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The currency of brand Featured

1:02pm EDT May 31, 2002
People say Pittsburgh is a small town.

With more than 1.2 million people, Allegheny County doesn't really qualify as small in the statistical sense, but this is a tight-knit community.

I've owned and operated a profitable business here for 17 years, and one of the most valuable lessons I've learned is that almost everyone knows everyone else in their industry, in their immediate neighborhood, and so on. When you do something worthwhile, word gets around. And when you do something nasty, word gets around faster. It's hard to stay in business in Pittsburgh if you don't adhere to moral and ethical codes.

Nowhere does this hold truer than in marketing. No snake oil ad from yesteryear would ever be believed in 2002. Audiences today are cynical and slow to trust. And building trust, not sales, is the ultimate goal of marketing.

Trust is the currency of a brand, no matter what business you're in. Your marketing promises that the expectation you raise in buyers will be fulfilled when they make the purchase. You ask your customer to trust you.

Take consumer products: When you buy a certain bathroom tissue, you "trust" that it will be soft. Why? Because the brand marketing told you so.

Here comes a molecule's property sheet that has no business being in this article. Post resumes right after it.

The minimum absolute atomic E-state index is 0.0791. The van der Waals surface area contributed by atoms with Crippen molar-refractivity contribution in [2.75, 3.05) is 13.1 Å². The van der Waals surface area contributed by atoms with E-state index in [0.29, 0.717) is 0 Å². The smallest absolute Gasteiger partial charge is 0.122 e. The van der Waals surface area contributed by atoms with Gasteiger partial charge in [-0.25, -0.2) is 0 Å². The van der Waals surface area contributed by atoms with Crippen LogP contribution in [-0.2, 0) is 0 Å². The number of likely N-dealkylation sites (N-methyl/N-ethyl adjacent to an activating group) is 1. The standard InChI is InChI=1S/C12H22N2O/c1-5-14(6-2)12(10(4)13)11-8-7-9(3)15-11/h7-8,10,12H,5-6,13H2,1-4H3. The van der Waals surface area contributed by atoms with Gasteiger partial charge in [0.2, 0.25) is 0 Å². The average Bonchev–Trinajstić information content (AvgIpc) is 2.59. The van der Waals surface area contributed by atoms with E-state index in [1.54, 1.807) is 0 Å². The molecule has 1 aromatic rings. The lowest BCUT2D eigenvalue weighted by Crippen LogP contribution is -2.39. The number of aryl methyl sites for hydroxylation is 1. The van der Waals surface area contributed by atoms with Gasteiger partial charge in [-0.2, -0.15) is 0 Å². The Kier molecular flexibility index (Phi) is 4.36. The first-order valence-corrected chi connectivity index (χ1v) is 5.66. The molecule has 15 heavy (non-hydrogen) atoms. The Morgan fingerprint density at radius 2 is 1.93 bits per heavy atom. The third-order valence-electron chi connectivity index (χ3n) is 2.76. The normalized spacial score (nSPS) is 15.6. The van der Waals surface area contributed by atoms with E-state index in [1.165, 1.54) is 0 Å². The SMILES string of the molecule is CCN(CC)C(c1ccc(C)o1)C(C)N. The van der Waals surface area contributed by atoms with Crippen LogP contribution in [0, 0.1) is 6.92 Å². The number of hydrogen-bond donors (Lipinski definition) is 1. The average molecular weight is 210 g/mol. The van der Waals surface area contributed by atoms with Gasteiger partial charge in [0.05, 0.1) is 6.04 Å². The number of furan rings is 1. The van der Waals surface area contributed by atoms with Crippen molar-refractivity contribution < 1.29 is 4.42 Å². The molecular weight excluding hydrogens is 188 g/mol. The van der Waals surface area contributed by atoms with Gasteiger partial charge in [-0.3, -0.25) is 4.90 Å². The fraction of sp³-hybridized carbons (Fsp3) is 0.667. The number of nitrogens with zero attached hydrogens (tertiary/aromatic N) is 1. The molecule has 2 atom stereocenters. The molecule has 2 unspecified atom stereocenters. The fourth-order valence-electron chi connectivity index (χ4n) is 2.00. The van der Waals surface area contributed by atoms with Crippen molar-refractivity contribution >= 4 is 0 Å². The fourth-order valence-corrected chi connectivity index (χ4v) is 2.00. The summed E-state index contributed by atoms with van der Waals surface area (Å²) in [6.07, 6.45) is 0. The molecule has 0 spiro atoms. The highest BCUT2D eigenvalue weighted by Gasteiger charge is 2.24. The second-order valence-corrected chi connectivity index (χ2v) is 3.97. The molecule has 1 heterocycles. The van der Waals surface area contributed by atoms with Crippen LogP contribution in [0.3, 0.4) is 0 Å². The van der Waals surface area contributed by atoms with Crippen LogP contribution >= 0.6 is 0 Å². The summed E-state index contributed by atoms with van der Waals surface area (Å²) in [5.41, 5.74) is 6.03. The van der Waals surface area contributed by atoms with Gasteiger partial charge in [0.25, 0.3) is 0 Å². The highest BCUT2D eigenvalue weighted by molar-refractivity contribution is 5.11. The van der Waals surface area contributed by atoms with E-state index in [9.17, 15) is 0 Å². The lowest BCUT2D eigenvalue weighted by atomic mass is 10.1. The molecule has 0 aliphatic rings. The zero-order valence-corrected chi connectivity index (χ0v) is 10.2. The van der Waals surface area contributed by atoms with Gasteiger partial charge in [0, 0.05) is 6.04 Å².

It wouldn't take too many purchases of scratchy toilet paper for you to distrust the brand and not purchase it again. And you'd probably tell other people to distrust the brand, too.

What's the lesson for consumer brands? Quality control. Consumer brand manufacturers have to make sure their product is always up to standard.

And what about those cases where the brand stands for people, as in service businesses? People make mistakes, so sometimes expectations aren't met right away.

In all relationships, including business ones, taking responsibility and correcting mistakes stands in for promises kept. Clients will forgive you if you're forthright and usually reliable.

Consistently break your promises, though, and you won't stay in business long. Not in this town, anyway.

Andrea Fitting is CEO of Fitting Group, a Pittsburgh-based agency that specializes in helping companies transition to deregulated markets.